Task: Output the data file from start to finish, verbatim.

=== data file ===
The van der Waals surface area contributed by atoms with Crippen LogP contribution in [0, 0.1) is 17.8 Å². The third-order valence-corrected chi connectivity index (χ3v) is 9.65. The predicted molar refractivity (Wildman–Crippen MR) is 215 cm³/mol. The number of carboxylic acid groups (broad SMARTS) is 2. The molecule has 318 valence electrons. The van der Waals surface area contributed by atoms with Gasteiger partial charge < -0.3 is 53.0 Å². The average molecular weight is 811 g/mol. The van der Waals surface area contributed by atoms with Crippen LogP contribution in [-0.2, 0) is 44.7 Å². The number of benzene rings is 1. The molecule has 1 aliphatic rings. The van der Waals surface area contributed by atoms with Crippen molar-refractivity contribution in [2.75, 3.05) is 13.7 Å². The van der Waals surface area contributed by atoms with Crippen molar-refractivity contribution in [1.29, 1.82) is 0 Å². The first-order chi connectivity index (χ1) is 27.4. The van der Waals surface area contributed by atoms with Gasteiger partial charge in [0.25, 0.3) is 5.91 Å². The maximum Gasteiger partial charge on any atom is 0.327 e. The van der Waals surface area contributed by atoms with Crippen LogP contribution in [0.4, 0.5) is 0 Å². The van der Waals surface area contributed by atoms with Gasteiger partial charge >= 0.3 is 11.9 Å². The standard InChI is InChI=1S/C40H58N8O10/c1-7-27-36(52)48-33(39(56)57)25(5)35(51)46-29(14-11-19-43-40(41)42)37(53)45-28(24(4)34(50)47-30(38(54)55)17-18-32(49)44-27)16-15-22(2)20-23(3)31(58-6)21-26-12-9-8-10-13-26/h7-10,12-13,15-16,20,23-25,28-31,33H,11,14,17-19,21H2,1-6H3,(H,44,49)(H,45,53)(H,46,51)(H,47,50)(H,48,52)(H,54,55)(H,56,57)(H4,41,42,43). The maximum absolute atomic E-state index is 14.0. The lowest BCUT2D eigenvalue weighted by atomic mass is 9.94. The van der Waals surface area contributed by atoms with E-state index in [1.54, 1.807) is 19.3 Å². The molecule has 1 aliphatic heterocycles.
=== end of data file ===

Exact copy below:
The van der Waals surface area contributed by atoms with Crippen LogP contribution in [0, 0.1) is 17.8 Å². The third-order valence-corrected chi connectivity index (χ3v) is 9.65. The predicted molar refractivity (Wildman–Crippen MR) is 215 cm³/mol. The number of carboxylic acid groups (broad SMARTS) is 2. The molecule has 318 valence electrons. The van der Waals surface area contributed by atoms with Gasteiger partial charge < -0.3 is 53.0 Å². The average molecular weight is 811 g/mol. The van der Waals surface area contributed by atoms with Crippen LogP contribution in [-0.2, 0) is 44.7 Å². The number of benzene rings is 1. The molecule has 1 aliphatic rings. The van der Waals surface area contributed by atoms with Crippen molar-refractivity contribution in [2.75, 3.05) is 13.7 Å². The van der Waals surface area contributed by atoms with Crippen molar-refractivity contribution in [1.29, 1.82) is 0 Å². The first-order chi connectivity index (χ1) is 27.4. The van der Waals surface area contributed by atoms with Gasteiger partial charge in [0.25, 0.3) is 5.91 Å². The maximum Gasteiger partial charge on any atom is 0.327 e. The van der Waals surface area contributed by atoms with Crippen LogP contribution in [0.4, 0.5) is 0 Å². The van der Waals surface area contributed by atoms with Gasteiger partial charge >= 0.3 is 11.9 Å². The standard InChI is InChI=1S/C40H58N8O10/c1-7-27-36(52)48-33(39(56)57)25(5)35(51)46-29(14-11-19-43-40(41)42)37(53)45-28(24(4)34(50)47-30(38(54)55)17-18-32(49)44-27)16-15-22(2)20-23(3)31(58-6)21-26-12-9-8-10-13-26/h7-10,12-13,15-16,20,23-25,28-31,33H,11,14,17-19,21H2,1-6H3,(H,44,49)(H,45,53)(H,46,51)(H,47,50)(H,48,52)(H,54,55)(H,56,57)(H4,41,42,43). The maximum absolute atomic E-state index is 14.0. The lowest BCUT2D eigenvalue weighted by atomic mass is 9.94. The van der Waals surface area contributed by atoms with E-state index in [1.54, 1.807) is 19.3 Å². The molecule has 1 aliphatic heterocycles.